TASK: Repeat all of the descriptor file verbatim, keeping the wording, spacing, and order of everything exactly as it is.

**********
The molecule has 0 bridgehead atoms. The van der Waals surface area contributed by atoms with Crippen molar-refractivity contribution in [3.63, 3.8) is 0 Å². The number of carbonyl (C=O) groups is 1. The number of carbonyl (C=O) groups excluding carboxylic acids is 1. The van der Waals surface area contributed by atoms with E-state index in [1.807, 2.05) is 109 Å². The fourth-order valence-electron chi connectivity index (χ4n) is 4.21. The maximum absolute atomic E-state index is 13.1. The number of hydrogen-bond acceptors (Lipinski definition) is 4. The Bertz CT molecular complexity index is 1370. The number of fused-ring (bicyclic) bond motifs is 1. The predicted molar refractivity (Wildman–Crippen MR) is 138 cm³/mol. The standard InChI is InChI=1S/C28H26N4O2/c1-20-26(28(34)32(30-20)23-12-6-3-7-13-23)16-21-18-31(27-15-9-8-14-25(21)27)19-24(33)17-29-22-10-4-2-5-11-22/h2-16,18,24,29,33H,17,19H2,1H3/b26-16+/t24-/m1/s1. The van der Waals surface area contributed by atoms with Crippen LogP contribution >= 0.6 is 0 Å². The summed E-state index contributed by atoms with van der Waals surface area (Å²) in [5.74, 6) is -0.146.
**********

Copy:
The molecule has 0 bridgehead atoms. The van der Waals surface area contributed by atoms with Crippen molar-refractivity contribution in [3.63, 3.8) is 0 Å². The number of carbonyl (C=O) groups is 1. The number of carbonyl (C=O) groups excluding carboxylic acids is 1. The van der Waals surface area contributed by atoms with E-state index in [1.807, 2.05) is 109 Å². The fourth-order valence-electron chi connectivity index (χ4n) is 4.21. The maximum absolute atomic E-state index is 13.1. The number of hydrogen-bond acceptors (Lipinski definition) is 4. The Bertz CT molecular complexity index is 1370. The number of fused-ring (bicyclic) bond motifs is 1. The predicted molar refractivity (Wildman–Crippen MR) is 138 cm³/mol. The standard InChI is InChI=1S/C28H26N4O2/c1-20-26(28(34)32(30-20)23-12-6-3-7-13-23)16-21-18-31(27-15-9-8-14-25(21)27)19-24(33)17-29-22-10-4-2-5-11-22/h2-16,18,24,29,33H,17,19H2,1H3/b26-16+/t24-/m1/s1. The van der Waals surface area contributed by atoms with Crippen LogP contribution >= 0.6 is 0 Å². The summed E-state index contributed by atoms with van der Waals surface area (Å²) in [5.74, 6) is -0.146.